We are selling our house but my son (about 5 days ago) didn’t close the shower door properly and flooded the (upstairs) bathroom floor. We mopped up the water on the floor but unbeknown to us it had gone under the Lino and stayed wet for about 2 days until we noticed the damp smell. I’ve ripped up the Lino up and let the floor dry out for about 3 days now. I’ve tested the surfaces of the floor with a small knife and it hasn’t burst or become deteriorated but it does still smell a bit mouldy.
I’ve bleached all the floor twice which got rid of 90% of the smell but when I tested it today with a moisture meter I get readings of between 18% and 21% where the water was.
Does anyone know how long this will take to dry out to levels below 10% as we have a house survey being done a week tomorrow (20th Aug) and we don’t want this flagged to our buyers as a prospective leaky pipe etc because we are hoping to comple the sale 4 days after the survey is scheduled.
We have bought all new Lino and will have it fitted (by our carpet fitter) in the next couple of days or so … bearing that in mind, could anyone give me any advice on what the survey would show and would it be something that would affect the sale with those readings of 18-20% and if there is anything I can do to speed up the drying ?
I got a £100 special (compressor model) from Screwfix around eighteen months ago for a customer who was having condensation problems and the landlord was too tight to put in a whole-house extractor unit. Before I installed it, I tried it out in my house first, and within forty-five minutes or so, the water collection tank was nearly half full. I couldn’t believe it, I didn’t realise my house was so damp.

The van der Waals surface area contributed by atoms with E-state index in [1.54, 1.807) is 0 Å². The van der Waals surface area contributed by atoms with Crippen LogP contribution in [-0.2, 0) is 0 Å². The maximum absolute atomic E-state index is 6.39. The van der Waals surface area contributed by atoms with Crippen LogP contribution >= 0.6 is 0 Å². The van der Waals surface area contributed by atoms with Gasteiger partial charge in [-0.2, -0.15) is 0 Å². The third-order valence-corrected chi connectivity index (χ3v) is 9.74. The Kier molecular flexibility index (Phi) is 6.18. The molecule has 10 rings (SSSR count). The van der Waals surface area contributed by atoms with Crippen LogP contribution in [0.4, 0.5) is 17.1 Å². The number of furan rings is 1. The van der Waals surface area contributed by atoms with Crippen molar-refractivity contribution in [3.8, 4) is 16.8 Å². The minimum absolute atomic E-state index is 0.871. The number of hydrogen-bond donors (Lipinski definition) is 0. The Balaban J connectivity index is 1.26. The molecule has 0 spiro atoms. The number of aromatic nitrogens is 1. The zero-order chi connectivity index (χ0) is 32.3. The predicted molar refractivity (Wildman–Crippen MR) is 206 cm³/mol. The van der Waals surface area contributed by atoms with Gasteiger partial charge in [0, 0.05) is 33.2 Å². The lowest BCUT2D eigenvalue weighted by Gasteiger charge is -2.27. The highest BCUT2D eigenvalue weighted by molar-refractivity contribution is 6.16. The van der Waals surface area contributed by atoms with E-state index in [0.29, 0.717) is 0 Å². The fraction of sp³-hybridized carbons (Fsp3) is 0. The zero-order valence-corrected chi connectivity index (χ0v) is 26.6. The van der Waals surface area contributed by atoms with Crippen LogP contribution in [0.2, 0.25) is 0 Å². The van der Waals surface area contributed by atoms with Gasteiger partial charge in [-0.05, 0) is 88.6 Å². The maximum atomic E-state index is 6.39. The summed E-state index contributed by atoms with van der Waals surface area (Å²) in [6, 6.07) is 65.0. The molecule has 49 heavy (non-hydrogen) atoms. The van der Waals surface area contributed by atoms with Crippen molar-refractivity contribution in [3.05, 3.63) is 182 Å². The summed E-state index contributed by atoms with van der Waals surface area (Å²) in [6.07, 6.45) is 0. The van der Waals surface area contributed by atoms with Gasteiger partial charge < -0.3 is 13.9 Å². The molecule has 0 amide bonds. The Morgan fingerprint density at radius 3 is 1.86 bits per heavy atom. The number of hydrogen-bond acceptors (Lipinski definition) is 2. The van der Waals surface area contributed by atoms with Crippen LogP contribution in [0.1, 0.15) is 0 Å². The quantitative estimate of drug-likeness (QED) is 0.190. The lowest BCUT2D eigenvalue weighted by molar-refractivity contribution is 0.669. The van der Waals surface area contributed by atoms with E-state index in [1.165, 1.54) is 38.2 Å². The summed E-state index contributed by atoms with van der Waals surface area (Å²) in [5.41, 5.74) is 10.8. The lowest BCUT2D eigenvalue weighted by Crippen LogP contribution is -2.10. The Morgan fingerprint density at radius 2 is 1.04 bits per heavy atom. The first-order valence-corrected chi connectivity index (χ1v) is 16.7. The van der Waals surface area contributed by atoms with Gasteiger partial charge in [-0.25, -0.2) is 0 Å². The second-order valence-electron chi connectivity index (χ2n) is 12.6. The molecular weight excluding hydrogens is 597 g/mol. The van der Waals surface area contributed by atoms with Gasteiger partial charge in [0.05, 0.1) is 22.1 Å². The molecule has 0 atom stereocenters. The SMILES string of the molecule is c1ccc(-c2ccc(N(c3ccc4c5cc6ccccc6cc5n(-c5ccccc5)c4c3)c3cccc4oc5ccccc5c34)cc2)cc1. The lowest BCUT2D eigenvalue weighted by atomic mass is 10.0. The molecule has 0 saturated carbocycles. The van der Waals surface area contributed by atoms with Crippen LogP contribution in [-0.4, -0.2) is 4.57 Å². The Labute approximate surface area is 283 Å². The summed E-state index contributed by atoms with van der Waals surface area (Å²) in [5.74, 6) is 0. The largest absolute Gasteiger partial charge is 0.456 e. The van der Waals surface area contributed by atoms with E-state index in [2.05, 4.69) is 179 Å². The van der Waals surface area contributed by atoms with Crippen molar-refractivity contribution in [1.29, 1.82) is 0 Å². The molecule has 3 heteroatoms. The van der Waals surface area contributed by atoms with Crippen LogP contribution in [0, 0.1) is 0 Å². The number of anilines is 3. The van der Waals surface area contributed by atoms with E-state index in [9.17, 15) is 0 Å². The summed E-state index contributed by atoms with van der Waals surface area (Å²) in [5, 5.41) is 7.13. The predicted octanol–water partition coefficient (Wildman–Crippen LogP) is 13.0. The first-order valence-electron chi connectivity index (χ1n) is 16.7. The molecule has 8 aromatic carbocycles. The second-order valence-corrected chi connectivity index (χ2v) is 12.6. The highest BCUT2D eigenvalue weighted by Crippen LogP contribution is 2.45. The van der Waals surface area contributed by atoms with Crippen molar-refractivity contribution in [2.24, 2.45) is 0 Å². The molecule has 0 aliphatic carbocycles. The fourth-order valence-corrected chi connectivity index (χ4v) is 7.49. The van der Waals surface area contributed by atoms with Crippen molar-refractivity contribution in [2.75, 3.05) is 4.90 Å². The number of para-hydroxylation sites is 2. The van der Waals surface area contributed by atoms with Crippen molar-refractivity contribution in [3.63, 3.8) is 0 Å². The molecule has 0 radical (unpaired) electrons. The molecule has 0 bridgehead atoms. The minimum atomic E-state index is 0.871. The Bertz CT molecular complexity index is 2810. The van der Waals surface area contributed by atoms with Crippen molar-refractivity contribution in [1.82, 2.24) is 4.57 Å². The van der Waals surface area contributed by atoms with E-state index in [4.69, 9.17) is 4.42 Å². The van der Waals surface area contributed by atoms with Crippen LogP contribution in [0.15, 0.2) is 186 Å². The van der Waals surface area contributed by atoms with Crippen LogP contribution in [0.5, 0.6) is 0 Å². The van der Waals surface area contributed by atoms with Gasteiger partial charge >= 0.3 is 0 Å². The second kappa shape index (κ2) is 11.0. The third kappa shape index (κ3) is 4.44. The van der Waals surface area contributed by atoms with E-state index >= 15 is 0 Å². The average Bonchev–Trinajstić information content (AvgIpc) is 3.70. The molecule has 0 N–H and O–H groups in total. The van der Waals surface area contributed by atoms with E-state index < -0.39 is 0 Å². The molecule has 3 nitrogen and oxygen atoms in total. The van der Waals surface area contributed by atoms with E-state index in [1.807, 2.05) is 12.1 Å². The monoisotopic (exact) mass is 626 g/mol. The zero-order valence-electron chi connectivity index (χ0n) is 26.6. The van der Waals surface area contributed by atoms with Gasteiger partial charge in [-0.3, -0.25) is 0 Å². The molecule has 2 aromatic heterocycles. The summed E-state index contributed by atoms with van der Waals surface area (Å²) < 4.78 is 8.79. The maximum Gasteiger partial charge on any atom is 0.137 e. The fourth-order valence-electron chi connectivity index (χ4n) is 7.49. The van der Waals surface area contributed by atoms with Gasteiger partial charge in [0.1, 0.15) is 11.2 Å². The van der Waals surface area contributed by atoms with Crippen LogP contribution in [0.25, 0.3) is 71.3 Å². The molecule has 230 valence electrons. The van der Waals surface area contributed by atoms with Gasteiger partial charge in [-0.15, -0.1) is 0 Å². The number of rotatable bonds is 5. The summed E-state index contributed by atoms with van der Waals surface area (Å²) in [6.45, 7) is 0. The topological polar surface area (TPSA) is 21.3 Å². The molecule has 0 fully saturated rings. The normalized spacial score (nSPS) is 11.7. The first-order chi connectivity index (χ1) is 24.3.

Get a compressor model if budget allows, some use those type of moisture absorbing crystals which aren’t as efective.
I suppose it’s unthinkable to delay your plans for a bit Bread is it??
As if the floor dries too quickly it is likely to warp , and crack ??
Slow and easy does it !!
On the other hand, the floor was not wet for long by the sound of it, so the dehumidifier might
be the way to go??
I’m not a builder or surveyor but I agree with using a good dehumidifier. They can soak up a lot of water however I wouldn’t open your windows. Open windows bring in more humidity so technically make it worse. If you have the time and patience, a hand held hair dryer directly to the floor should help a lot.
My husband and I had to almost replace our complete back wall including a door, patio door, 5 windows, some sills , joists and subfloor and partial floor. We had to jack the top floor up while we worked. When we finished we hired a guy who detects water in the walls and foundation and we were ok.
Good luck with this.
Repairing water damage is labour intense work.